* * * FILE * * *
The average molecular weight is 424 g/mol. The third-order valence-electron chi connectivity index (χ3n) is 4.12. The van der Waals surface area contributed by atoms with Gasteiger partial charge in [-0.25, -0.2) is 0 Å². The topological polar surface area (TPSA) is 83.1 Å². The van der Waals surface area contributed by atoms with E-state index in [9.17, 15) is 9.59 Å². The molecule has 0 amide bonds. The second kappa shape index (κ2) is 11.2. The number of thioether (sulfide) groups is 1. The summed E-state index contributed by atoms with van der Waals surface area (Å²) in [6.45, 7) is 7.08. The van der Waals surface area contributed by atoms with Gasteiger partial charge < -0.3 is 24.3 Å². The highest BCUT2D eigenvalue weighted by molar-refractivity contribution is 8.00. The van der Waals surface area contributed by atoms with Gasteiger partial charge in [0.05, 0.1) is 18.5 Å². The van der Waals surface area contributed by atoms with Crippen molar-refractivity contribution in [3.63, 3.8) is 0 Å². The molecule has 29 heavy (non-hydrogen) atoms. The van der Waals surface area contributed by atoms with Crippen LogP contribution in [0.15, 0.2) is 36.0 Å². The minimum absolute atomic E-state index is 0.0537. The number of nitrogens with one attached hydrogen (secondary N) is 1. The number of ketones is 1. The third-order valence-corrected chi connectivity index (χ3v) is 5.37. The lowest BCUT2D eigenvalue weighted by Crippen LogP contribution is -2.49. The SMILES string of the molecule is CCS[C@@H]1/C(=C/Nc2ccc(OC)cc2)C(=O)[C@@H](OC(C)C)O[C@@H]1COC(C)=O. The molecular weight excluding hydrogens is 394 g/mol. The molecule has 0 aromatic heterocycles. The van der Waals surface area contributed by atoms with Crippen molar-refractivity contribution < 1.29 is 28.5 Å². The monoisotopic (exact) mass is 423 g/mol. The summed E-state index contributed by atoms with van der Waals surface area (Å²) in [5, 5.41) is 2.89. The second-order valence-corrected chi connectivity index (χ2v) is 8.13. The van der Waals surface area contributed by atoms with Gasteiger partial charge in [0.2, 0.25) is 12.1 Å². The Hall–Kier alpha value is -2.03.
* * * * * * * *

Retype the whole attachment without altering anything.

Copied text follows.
The average molecular weight is 424 g/mol. The third-order valence-electron chi connectivity index (χ3n) is 4.12. The van der Waals surface area contributed by atoms with Gasteiger partial charge in [-0.25, -0.2) is 0 Å². The topological polar surface area (TPSA) is 83.1 Å². The van der Waals surface area contributed by atoms with E-state index in [9.17, 15) is 9.59 Å². The molecule has 0 amide bonds. The second kappa shape index (κ2) is 11.2. The number of thioether (sulfide) groups is 1. The summed E-state index contributed by atoms with van der Waals surface area (Å²) in [6.45, 7) is 7.08. The van der Waals surface area contributed by atoms with Gasteiger partial charge < -0.3 is 24.3 Å². The highest BCUT2D eigenvalue weighted by molar-refractivity contribution is 8.00. The van der Waals surface area contributed by atoms with Gasteiger partial charge in [0.05, 0.1) is 18.5 Å². The van der Waals surface area contributed by atoms with Crippen molar-refractivity contribution in [3.63, 3.8) is 0 Å². The molecule has 29 heavy (non-hydrogen) atoms. The van der Waals surface area contributed by atoms with Crippen LogP contribution in [0.15, 0.2) is 36.0 Å². The minimum absolute atomic E-state index is 0.0537. The number of nitrogens with one attached hydrogen (secondary N) is 1. The number of ketones is 1. The third-order valence-corrected chi connectivity index (χ3v) is 5.37. The lowest BCUT2D eigenvalue weighted by Crippen LogP contribution is -2.49. The SMILES string of the molecule is CCS[C@@H]1/C(=C/Nc2ccc(OC)cc2)C(=O)[C@@H](OC(C)C)O[C@@H]1COC(C)=O. The molecular weight excluding hydrogens is 394 g/mol. The molecule has 0 aromatic heterocycles. The van der Waals surface area contributed by atoms with Crippen molar-refractivity contribution < 1.29 is 28.5 Å². The monoisotopic (exact) mass is 423 g/mol. The summed E-state index contributed by atoms with van der Waals surface area (Å²) in [5, 5.41) is 2.89. The second-order valence-corrected chi connectivity index (χ2v) is 8.13. The van der Waals surface area contributed by atoms with Gasteiger partial charge in [0.2, 0.25) is 12.1 Å². The Hall–Kier alpha value is -2.03.